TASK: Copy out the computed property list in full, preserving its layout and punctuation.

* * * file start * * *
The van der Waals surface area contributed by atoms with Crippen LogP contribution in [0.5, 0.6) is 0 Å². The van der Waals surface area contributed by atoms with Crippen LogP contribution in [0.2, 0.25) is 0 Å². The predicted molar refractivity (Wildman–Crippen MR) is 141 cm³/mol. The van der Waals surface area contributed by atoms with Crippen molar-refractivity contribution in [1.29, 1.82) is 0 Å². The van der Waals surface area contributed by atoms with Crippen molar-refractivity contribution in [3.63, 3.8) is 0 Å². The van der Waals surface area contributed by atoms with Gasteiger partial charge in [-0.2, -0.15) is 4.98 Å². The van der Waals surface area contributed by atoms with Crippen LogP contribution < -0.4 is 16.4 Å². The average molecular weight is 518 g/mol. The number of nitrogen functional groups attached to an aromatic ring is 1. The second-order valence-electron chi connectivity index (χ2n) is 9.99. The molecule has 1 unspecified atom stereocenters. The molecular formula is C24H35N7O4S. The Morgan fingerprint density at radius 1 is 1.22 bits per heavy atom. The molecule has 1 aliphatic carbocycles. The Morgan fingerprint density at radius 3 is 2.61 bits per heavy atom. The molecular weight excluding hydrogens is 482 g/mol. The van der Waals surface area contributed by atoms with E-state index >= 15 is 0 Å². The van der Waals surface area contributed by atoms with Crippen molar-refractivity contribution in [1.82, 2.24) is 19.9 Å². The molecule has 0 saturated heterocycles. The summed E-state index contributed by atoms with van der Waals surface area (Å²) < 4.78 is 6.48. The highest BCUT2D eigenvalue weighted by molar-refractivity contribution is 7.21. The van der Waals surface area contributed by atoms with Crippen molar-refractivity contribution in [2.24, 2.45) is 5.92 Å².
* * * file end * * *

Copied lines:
The van der Waals surface area contributed by atoms with Crippen LogP contribution in [0.5, 0.6) is 0 Å². The van der Waals surface area contributed by atoms with Crippen LogP contribution in [0.2, 0.25) is 0 Å². The predicted molar refractivity (Wildman–Crippen MR) is 141 cm³/mol. The van der Waals surface area contributed by atoms with Crippen molar-refractivity contribution in [1.29, 1.82) is 0 Å². The van der Waals surface area contributed by atoms with Crippen molar-refractivity contribution in [3.63, 3.8) is 0 Å². The van der Waals surface area contributed by atoms with Gasteiger partial charge in [-0.2, -0.15) is 4.98 Å². The van der Waals surface area contributed by atoms with Crippen LogP contribution < -0.4 is 16.4 Å². The average molecular weight is 518 g/mol. The number of nitrogen functional groups attached to an aromatic ring is 1. The second-order valence-electron chi connectivity index (χ2n) is 9.99. The molecule has 1 unspecified atom stereocenters. The molecular formula is C24H35N7O4S. The Morgan fingerprint density at radius 1 is 1.22 bits per heavy atom. The molecule has 1 aliphatic carbocycles. The Morgan fingerprint density at radius 3 is 2.61 bits per heavy atom. The molecular weight excluding hydrogens is 482 g/mol. The van der Waals surface area contributed by atoms with E-state index >= 15 is 0 Å². The van der Waals surface area contributed by atoms with Crippen molar-refractivity contribution in [1.82, 2.24) is 19.9 Å². The molecule has 0 saturated heterocycles. The summed E-state index contributed by atoms with van der Waals surface area (Å²) < 4.78 is 6.48. The highest BCUT2D eigenvalue weighted by molar-refractivity contribution is 7.21. The van der Waals surface area contributed by atoms with Crippen molar-refractivity contribution in [2.24, 2.45) is 5.92 Å².